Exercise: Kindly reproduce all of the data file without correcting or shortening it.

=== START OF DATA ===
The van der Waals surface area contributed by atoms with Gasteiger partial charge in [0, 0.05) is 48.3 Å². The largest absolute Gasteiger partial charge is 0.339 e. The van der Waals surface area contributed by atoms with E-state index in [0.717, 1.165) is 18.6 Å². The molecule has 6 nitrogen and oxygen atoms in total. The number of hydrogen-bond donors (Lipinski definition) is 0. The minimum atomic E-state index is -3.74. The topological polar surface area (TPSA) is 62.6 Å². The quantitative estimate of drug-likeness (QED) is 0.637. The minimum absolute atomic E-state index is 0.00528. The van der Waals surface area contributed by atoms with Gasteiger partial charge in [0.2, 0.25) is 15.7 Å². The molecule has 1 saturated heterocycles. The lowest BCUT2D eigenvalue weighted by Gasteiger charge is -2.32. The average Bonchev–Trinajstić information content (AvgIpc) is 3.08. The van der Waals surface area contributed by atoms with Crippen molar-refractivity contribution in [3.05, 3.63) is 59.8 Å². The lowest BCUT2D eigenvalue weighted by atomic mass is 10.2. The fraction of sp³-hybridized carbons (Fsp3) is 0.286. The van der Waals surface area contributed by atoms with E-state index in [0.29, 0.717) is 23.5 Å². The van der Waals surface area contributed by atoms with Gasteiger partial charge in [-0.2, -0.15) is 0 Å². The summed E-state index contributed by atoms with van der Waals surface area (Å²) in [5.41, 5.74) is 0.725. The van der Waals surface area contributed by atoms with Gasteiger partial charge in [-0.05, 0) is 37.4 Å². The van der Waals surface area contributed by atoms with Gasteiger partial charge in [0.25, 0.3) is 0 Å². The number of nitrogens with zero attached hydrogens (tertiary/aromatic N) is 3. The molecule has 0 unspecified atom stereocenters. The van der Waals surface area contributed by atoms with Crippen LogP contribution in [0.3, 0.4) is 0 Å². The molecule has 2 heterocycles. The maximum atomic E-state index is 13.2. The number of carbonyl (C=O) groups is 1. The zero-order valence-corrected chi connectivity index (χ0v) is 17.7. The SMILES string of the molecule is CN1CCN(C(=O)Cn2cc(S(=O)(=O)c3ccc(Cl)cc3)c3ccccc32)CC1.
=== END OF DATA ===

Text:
The van der Waals surface area contributed by atoms with Gasteiger partial charge in [0, 0.05) is 48.3 Å². The largest absolute Gasteiger partial charge is 0.339 e. The van der Waals surface area contributed by atoms with E-state index in [0.717, 1.165) is 18.6 Å². The molecule has 6 nitrogen and oxygen atoms in total. The number of hydrogen-bond donors (Lipinski definition) is 0. The minimum atomic E-state index is -3.74. The topological polar surface area (TPSA) is 62.6 Å². The quantitative estimate of drug-likeness (QED) is 0.637. The minimum absolute atomic E-state index is 0.00528. The van der Waals surface area contributed by atoms with Gasteiger partial charge in [0.2, 0.25) is 15.7 Å². The molecule has 1 saturated heterocycles. The lowest BCUT2D eigenvalue weighted by Gasteiger charge is -2.32. The average Bonchev–Trinajstić information content (AvgIpc) is 3.08. The van der Waals surface area contributed by atoms with Crippen molar-refractivity contribution in [3.05, 3.63) is 59.8 Å². The lowest BCUT2D eigenvalue weighted by atomic mass is 10.2. The fraction of sp³-hybridized carbons (Fsp3) is 0.286. The van der Waals surface area contributed by atoms with E-state index in [0.29, 0.717) is 23.5 Å². The van der Waals surface area contributed by atoms with Gasteiger partial charge in [-0.2, -0.15) is 0 Å². The summed E-state index contributed by atoms with van der Waals surface area (Å²) in [5.41, 5.74) is 0.725. The van der Waals surface area contributed by atoms with Gasteiger partial charge in [-0.05, 0) is 37.4 Å². The van der Waals surface area contributed by atoms with Gasteiger partial charge in [0.25, 0.3) is 0 Å². The number of nitrogens with zero attached hydrogens (tertiary/aromatic N) is 3. The molecule has 0 unspecified atom stereocenters. The van der Waals surface area contributed by atoms with Crippen LogP contribution in [0.3, 0.4) is 0 Å². The molecule has 2 heterocycles. The maximum atomic E-state index is 13.2. The number of carbonyl (C=O) groups is 1. The zero-order valence-corrected chi connectivity index (χ0v) is 17.7. The SMILES string of the molecule is CN1CCN(C(=O)Cn2cc(S(=O)(=O)c3ccc(Cl)cc3)c3ccccc32)CC1.